Confession: I write far too many posts that I never end up publishing. Happened again last night.
me: *type type type type type*
husband: So... are we going to go watch that season finale, or...
me: Fifteen more minutes!
husband: *sighs and waits patiently*
--fifteen minutes later--
me: *reads over what I've written* *realizes it's utterly dull and far too introspective* *throws it out*
Ok, so I didn't really throw it out, but I'm not hitting the "publish" button either. Even though that button is a pretty, inviting orange color. Hello, pretty button! Let's be friends, but not too good friends, because people don't need to read every word I put down. Only the good ones.
What's that? I'm rambling? You want me to get to the point already?
Yeah, yeah, I'm getting to it.
[To be honest, I prefer the term "teen" to "young adult." But never "teenager," because that sounds so out of touch.]
Why do I write YA?
I didn't really like being a teen myself. Middle school was a bad experience for me in a lot of ways. High school was better, but I was glad when it was over. (This is, in essence, what I spent five paragraphs on last night and eventually discarded.) So why would I want to revisit the teen years, even in books?
The simplest answer is because teens are so worth it.
I've been doing this series of Real Teens interviews this month, and we've had a lot of fun with them. Answers range from candid to silly to thoughtful. These are some really great people, and I love seeing the world from their perspective.
On the whole teens tend to get a bad rap for being careless, thoughtless and self-obsessed. Not the most flattering or the most accurate view.
Teens care, and they care a lot. The problem isn't with being careless but with having too many things to care about: the well-being of their families, the emotional highs and lows of their friends, the needs of their communities, the state of their country, the tragedies of the world. The world is smaller now because of technology, but it's also bigger than it's ever been because now we're aware of so much more. Hunger, natural disasters, terminal illness, cruelty... how do we care for it all? As adults we've generally mastered the art of caring about what we can productively influence and letting the rest fade out of our awareness. But teens haven't, and they're still burdened by the weight of all these cares.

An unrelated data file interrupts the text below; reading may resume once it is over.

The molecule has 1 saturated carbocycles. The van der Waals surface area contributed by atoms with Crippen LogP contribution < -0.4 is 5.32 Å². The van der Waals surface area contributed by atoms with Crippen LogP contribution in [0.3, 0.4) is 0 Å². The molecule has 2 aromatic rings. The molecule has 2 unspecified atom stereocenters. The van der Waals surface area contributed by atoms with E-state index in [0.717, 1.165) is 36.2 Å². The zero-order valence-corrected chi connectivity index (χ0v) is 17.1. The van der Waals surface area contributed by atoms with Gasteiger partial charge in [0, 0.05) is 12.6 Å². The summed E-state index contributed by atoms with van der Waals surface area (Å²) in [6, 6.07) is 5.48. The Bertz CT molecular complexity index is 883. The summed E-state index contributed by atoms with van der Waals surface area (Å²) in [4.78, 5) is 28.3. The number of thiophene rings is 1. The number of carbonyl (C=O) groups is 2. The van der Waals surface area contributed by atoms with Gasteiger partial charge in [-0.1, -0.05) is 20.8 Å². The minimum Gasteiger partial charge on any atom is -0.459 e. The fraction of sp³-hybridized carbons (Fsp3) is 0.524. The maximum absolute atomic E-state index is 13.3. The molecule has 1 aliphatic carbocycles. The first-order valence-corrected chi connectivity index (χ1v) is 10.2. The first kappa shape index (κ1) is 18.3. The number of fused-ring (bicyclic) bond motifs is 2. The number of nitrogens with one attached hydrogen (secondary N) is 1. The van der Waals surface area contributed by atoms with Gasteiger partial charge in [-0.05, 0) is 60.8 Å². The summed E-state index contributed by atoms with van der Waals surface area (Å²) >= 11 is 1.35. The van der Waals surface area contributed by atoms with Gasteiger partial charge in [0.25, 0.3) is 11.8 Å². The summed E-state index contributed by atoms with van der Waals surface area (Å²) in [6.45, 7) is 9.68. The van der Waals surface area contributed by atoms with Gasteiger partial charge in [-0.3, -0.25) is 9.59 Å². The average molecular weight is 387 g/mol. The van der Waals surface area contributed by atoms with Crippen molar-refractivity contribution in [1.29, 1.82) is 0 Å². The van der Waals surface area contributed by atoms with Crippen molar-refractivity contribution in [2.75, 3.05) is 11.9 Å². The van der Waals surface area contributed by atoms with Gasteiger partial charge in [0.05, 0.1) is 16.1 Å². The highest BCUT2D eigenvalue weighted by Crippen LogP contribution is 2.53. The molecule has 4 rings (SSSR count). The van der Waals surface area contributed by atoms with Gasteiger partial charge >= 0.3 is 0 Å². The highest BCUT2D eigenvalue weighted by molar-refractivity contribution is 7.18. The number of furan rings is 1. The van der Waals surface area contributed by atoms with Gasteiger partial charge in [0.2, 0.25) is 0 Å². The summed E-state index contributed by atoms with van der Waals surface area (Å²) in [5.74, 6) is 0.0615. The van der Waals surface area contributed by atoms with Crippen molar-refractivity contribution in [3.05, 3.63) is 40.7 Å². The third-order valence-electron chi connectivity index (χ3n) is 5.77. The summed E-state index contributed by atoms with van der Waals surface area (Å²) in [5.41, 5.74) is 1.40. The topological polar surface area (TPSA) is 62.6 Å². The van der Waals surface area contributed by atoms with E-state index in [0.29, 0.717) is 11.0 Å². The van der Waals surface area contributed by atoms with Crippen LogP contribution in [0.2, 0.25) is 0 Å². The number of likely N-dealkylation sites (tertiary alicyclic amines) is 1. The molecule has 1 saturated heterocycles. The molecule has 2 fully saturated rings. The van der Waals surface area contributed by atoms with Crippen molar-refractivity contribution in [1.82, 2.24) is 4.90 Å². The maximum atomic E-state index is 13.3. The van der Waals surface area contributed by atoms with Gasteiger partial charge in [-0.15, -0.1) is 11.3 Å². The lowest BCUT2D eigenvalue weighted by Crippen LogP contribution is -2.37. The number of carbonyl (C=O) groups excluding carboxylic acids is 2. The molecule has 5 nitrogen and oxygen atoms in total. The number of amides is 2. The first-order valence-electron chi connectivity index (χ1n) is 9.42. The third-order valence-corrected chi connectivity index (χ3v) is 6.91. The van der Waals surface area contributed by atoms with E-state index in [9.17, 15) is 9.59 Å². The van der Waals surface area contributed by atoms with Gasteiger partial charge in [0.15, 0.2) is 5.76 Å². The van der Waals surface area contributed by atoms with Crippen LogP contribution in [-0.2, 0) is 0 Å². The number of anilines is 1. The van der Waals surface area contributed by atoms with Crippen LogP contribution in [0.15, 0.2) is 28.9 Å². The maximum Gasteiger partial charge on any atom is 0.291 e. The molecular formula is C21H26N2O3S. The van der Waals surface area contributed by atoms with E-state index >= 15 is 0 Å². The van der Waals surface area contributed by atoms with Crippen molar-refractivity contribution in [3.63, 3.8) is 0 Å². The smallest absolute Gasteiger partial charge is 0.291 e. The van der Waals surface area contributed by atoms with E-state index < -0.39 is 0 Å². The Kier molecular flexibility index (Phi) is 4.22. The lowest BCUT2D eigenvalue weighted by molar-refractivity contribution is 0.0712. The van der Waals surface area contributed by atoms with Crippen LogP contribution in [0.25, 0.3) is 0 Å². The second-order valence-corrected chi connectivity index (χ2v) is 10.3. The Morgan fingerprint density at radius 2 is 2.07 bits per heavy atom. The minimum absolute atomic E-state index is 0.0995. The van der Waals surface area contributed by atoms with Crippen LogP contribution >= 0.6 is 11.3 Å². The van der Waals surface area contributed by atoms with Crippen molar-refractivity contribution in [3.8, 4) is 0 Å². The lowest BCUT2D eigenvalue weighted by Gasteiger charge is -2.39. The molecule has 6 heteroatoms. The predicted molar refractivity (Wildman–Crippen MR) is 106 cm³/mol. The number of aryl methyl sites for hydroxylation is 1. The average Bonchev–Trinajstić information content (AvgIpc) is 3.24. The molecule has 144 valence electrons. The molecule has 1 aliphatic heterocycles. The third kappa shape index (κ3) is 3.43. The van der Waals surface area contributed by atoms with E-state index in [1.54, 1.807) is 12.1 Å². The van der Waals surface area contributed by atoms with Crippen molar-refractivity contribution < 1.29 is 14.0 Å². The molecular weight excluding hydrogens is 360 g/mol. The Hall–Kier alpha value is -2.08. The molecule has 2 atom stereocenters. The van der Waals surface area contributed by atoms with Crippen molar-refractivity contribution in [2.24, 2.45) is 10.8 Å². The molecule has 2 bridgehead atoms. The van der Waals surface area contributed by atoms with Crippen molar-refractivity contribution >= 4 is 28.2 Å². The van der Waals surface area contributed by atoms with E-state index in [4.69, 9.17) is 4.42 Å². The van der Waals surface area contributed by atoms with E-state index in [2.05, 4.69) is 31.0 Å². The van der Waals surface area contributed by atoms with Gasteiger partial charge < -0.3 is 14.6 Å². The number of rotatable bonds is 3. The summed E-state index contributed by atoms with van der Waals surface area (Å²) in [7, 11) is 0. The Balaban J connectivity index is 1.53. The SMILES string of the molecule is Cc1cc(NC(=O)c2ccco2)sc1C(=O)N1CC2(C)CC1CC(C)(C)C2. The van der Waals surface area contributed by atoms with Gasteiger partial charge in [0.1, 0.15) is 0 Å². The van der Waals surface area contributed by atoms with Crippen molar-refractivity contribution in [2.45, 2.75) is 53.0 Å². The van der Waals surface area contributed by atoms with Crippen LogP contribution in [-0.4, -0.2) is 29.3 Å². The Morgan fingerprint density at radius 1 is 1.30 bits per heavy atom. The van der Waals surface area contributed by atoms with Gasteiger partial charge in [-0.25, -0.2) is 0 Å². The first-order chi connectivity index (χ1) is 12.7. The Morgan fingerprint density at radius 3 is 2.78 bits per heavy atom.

They aren't thoughtless, either. Again, they have too many thoughts. Who wouldn't be a bit absentminded with a heart full of commitments? They are pulled in every direction, and still somehow manage to stay whole.
And as for self-obsession, there's good reason for it. They're at the tipping point between having all their needs met and needing to meet all their needs on their own. How they are going to do that and fulfill their need for meaning in life are big questions that need answers, answers that don't always come easily.
That's why I love writing books for them. They still have a genuine heart for cares we adults often ignore. Their heads can be everywhere at once and still manage to stay on their shoulders. And they are brimming with potential that both entices and terrifies them.
So as we wrap up the Real Teens series with a few more interviews, keep those things in mind. Enjoy the silliness, but look past it too. See the intensity of life that these teens live. It's pretty extraordinary.